This was a slow week in the news . Last Friday was a different matter. The Consumer Price Index (CPI) and the the Monthly and Annual Retail Trade Survey (MARTS) data was released. This week we saw the New Construction data and the weekly unemployment claims data released. This means that there was time to research and write on other topics.
(July 17) Last Friday the CPI report revealed that we have a very low level of inflation. If you believe in the Phillips Curve then you know that low inflation normally is associated with higher unemployment and higher inflation is related to lower unemployment. The story that has been missed for a long time is that we are experiencing Shelter and Medical Inflation. The ACA was supposed to bring down medical costs. Someone needs to explain that to the CPI - It would be reported higher if they used the 2015 weighting.
(July 19) The Retail Report and the Jobs report garner a considerable amount of attention during the course of a month - or they used to garner attention. New Construction is another item that should garner attention. Single family starts are at a nine year high. Completions are strong, as well. The Under Construction data is near the peak seen during 2003-2006. "June New Construction Building Momentum" details how the data is showing steady improvement from the depths of the housing recession. The monthly data was good. The Rolling year data was good. the current year data was good.
(July 20) The "most important" piece of data was the weekly unemployment claims report. The data is the strongest it has been for this time of year since the 1970s when we had 80 million fewer workers. "First-time Unemployment Claims Near Record Low" details how we have fewer claims for more workers.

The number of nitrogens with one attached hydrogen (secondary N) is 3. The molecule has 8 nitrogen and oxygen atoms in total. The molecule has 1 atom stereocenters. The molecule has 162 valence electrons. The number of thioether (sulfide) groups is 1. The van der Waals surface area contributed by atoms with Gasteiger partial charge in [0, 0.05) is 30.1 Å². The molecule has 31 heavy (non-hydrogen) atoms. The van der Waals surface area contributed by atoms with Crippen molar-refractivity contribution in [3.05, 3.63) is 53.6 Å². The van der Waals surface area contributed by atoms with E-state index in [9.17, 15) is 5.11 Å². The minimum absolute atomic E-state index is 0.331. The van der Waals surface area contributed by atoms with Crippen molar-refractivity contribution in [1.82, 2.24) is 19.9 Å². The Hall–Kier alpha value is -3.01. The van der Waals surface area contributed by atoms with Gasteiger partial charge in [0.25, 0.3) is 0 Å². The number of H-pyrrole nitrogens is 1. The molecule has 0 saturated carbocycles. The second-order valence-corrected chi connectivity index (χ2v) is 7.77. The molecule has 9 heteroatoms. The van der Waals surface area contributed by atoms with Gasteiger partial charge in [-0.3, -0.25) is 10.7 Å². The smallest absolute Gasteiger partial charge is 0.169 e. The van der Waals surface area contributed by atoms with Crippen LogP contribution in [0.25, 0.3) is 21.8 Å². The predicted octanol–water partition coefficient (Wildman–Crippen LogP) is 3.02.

(July 21) We saw a huge spike in employment last month. We saw full-time jobs increase month to month and year to year. Men are working more full-time jobs than they have during the past decade. There has been a push for older workers to work longer as a result of the recession. "Red, Gray and Blue: Jobs Up" details how while the office U-3 unemployment rate is 4.5%, the effective unemployment rate for everyone, the U-7, is closer to 9% or 10%, and the effective unemployment rate for those over the age of 60 is negative. These people are not pulling down the participation rate, they are boosting it.
Everything is relative. We are doing better than we have been doing for the past decade. There is room for improvement in improving participation, boosting new home sales, boosting existing home sales, and improving wages. We will receive information on new home sales and existing home sales next week. All of this is linked. Profits are up, revenue is up. The economy is looking up.
It's the economy.
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